Mandated Marine Lubes Differ Widely

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Mandated Marine Lubes Differ Widely
Soybean plants growing in a row. Soybean oils are one of the various vegetable oils used in base oils for biobased lubricants. © Bits and Splits / stock.adobe.com

Government requirements for environmentally acceptable lubricants are relatively simple, but performance properties of products available to the shipping industry can vary widely, according to speakers at a recent online event.

Speakers from several suppliers of biobased base oils and lubricants market shared insights during Marine Maritime Media’s Nov. 23 webinar, “Bio-lubricants for marine vessels and auxiliary equipment: a better return on investment.” They advised ship operators to understand the lubrication needs of their equipment as well as the chemical and performance properties of products on the market before making their selections.

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The U.S. Vessel General Permit policy regulates discharges caused by normal operations of commercial vessels in U.S. territorial waters and the Great Lakes. It includes specific requirements for products used to lubricate stern tubes and other equipment that may be immersed in seawater or that may otherwise come in to direct contact with it, referred to as oil-to-water or oil-to-sea interfaces. Commercial vessels longer than 79 feet must use environmentally acceptable lubricants in all oil-to-sea interfaces, such as controllable pitch propellers, azimuth thrusters and paddle wheel propulsion systems. The U.S. Environmental Protection Agency defined these lubes as biodegradable and minimally-toxic and as not bio-accumulative.

Kevin Duncan, market applications specialist – energy technologies for Croda Europe, noted that environmentally acceptable lubricants are a viable and effective option for lubrication, but he added that it is important to understand the differences between different products. Key ISO classifications include hydraulic environmental triglycerides, hydraulic environmental ester oil synthetic, polyakylene glycol base such as polyglycol, and hydraulic environmental polyalphaolefin and related products.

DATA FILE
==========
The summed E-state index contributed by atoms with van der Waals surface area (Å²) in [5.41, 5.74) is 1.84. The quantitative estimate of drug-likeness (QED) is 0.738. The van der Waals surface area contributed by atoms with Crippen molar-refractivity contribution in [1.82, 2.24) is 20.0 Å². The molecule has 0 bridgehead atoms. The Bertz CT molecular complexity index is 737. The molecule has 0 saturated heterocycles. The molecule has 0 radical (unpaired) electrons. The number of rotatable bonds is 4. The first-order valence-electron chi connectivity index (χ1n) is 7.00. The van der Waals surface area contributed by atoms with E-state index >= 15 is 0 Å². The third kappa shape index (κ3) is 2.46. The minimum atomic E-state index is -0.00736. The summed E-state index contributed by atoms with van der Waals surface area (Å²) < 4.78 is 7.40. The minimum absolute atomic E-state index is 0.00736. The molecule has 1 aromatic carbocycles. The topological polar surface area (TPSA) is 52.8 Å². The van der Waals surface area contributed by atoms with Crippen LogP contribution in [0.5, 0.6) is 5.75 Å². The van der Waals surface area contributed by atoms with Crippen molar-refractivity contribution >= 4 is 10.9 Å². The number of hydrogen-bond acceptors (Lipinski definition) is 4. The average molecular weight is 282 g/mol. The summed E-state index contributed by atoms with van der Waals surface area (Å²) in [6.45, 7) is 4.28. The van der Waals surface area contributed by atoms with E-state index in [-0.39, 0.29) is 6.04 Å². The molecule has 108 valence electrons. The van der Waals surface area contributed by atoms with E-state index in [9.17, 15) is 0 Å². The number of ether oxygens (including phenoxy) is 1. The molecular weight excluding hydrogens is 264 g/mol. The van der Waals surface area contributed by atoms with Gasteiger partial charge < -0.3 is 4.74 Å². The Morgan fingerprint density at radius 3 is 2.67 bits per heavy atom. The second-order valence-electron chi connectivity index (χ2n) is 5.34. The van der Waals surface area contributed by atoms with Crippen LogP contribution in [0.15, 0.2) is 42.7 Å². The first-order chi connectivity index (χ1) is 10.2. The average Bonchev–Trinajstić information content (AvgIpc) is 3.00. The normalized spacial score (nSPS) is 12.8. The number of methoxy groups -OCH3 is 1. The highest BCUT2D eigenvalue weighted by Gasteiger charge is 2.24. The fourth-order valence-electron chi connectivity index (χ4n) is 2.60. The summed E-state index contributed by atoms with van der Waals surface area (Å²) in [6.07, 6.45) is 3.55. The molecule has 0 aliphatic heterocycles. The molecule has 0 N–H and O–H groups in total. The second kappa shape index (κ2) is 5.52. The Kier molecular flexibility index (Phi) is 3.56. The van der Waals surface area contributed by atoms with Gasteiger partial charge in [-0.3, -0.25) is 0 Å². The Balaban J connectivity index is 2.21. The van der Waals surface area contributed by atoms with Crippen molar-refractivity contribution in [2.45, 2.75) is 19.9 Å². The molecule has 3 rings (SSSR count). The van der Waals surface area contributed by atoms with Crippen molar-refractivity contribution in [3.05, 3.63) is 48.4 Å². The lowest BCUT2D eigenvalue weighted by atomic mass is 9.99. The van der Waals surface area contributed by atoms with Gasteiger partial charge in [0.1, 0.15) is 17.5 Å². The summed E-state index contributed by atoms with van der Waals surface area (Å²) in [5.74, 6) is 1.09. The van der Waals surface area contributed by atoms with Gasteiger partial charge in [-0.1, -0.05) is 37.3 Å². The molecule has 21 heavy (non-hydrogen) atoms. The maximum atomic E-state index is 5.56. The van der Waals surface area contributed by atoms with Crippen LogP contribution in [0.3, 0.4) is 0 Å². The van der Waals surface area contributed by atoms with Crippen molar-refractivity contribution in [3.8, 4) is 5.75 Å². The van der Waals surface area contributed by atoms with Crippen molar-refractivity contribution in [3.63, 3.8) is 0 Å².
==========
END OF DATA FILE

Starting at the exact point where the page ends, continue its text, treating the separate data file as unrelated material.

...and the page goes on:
Key factors such as oxidation stability and hydrolytic stability can vary between each classification, and within different producers under each classification. These differences underscore the importance of careful selection, he said. Oxidation stability and hydrolytic stability help slow oil degradation. Another desired effect of the oil, film forming behavior, helps eliminate engineering issues. Together, these help minimize the risk of equipment failure, Duncan said.

Ian Nielsen, strategic account representative for RSC Bio Solutions, noted that each type of hydraulic fluid is characterized by the chemical composition of its base oil. For example, those made with triglyceride base oil offer superior lubricity but rank lower in resistance to oxidation and water. Those made with PAOs and synthetic hydrocarbons offer the strongest oxidation and water resistances, superior lubricity and broad seal compatibility.

Don Gregory, technical director for Gulf Oil Marine, said biobased lubricants may be more sustainable, and they meet requirements because they are biodegradable, non-toxic and not bio-accumulative. Their high polarity makes them excellent lubricants, he noted, and they typically offer a high viscosity index. He emphasized that when considering a changeover in stern tube lubricants, it is important to check suitability of the formulation for the application and to check the compatibility with the previous lubricant. Draining – and if possible purging or manually cleaning – the system is important, he said, to remove all residues of the previous lubricant. It’s also important to change lubricant filters prior to refilling and to ensure any potential sources of external contaminants are eliminated, Gregory said.